It’s very hard to choose between them. I think that because of luck, timing, and having a composer that they all knew more about than I did, this Spacious Grace presentation attracted a cast so far beyond a playwright’s fantasies as to make me queasy. I doubt if I’ll ever have as perfect a cast as this one in future productions. Simon Barrad was recommended as a baritone who can really act. And then I heard him sing. He’s playing four different parts! I heard about a young soprano who’d won Metropolitan Opera competitions, but what really got my attention was that to earn some extra money, Taylor See had taken on a gondola at the Venetian Hotel in Las Vegas, serenading her passengers with operatic arias of her choice. As to Philip Skinner, I was quickly convinced that he’s the Chaliapin of our age, and why he isn’t playing every bass-baritone lead in opera around the world is beyond me. How incredibly lucky San Francisco Opera is to have him! I think when he joined the cast, I regarded it as a validation of the work that I’d get nowhere else. Then Marnie Breckinridge roared in with not only that spectacular soprano (“William, may I sing Anna Magdalena’s first song a half-step higher?”), she poured out an infectious enthusiasm that cannot be denied.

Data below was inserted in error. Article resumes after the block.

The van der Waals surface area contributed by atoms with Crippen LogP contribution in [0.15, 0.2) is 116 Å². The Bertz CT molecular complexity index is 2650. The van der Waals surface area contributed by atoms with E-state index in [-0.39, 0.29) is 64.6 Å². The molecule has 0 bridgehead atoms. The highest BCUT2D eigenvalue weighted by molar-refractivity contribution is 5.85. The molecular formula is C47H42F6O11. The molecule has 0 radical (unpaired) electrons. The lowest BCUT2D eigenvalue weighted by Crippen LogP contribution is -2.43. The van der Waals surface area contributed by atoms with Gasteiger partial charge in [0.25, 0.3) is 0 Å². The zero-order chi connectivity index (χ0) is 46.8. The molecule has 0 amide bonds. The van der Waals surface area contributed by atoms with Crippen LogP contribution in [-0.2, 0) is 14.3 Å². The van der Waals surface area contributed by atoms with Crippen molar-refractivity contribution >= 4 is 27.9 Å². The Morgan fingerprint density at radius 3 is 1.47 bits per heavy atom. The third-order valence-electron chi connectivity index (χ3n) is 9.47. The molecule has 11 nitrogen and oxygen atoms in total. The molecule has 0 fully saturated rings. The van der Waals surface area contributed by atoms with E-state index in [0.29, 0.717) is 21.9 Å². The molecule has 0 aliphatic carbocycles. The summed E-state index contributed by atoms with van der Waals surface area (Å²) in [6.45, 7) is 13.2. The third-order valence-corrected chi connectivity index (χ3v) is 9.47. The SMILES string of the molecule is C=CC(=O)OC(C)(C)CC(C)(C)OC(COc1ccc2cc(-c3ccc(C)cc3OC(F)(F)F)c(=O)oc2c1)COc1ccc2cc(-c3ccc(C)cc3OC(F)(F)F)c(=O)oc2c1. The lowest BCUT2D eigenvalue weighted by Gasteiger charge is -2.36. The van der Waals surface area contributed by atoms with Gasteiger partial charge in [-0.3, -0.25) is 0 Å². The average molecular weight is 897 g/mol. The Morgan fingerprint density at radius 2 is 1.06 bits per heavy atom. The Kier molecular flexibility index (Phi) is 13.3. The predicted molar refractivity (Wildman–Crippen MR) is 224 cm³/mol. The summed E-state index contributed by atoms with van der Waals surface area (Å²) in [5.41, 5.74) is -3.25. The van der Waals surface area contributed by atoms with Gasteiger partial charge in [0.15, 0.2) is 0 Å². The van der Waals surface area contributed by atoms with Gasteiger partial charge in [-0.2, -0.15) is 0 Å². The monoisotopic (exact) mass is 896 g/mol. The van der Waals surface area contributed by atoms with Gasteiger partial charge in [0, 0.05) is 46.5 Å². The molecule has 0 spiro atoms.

Frederica Von Stade is one of America’s finest artists and singers and is beloved in the music world. You have her as the Narrator for this fantastic musical. How did you convince her to take this part? Which Cantata do you think Bach would have loved to have her sing — besides 140, of course?
I didn’t convince her. I took advantage of her! Flicka – as the world knows her – was told of the project by a friend of hers, Kay Sprinkel Grace, a Trustee of Grace Cathedral and the President of the Ghiberti Center. Flicka was interested enough to ask to see the material. Knowing that the musical was cast, she expressed her enthusiasm, then made the fateful statement: “I know it’s already cast, but if there’s anything I could do….” She didn’t have a chance.